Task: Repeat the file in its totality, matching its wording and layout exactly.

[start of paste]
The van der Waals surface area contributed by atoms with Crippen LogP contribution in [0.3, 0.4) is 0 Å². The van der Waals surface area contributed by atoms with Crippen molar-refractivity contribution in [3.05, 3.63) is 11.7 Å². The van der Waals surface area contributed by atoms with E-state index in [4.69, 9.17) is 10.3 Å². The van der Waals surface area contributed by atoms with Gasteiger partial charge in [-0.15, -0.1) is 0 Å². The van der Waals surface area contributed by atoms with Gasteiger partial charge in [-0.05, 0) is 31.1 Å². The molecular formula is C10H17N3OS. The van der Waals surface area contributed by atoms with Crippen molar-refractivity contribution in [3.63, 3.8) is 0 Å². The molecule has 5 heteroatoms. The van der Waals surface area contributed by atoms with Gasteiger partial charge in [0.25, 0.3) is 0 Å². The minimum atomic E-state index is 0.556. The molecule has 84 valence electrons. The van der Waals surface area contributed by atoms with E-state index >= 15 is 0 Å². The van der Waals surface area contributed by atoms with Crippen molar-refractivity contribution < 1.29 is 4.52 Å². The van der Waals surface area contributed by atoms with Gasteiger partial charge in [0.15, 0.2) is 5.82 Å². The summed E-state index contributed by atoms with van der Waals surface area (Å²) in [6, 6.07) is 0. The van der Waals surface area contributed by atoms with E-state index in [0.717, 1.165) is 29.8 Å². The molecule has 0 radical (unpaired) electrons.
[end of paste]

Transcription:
The van der Waals surface area contributed by atoms with Crippen LogP contribution in [0.3, 0.4) is 0 Å². The van der Waals surface area contributed by atoms with Crippen molar-refractivity contribution in [3.05, 3.63) is 11.7 Å². The van der Waals surface area contributed by atoms with E-state index in [4.69, 9.17) is 10.3 Å². The van der Waals surface area contributed by atoms with Gasteiger partial charge in [-0.15, -0.1) is 0 Å². The van der Waals surface area contributed by atoms with Gasteiger partial charge in [-0.05, 0) is 31.1 Å². The molecular formula is C10H17N3OS. The van der Waals surface area contributed by atoms with Crippen molar-refractivity contribution in [3.63, 3.8) is 0 Å². The molecule has 5 heteroatoms. The van der Waals surface area contributed by atoms with Gasteiger partial charge in [0.25, 0.3) is 0 Å². The minimum atomic E-state index is 0.556. The molecule has 84 valence electrons. The van der Waals surface area contributed by atoms with E-state index >= 15 is 0 Å². The van der Waals surface area contributed by atoms with Crippen molar-refractivity contribution < 1.29 is 4.52 Å². The van der Waals surface area contributed by atoms with Gasteiger partial charge in [0.15, 0.2) is 5.82 Å². The summed E-state index contributed by atoms with van der Waals surface area (Å²) in [6, 6.07) is 0. The van der Waals surface area contributed by atoms with E-state index in [0.717, 1.165) is 29.8 Å². The molecule has 0 radical (unpaired) electrons.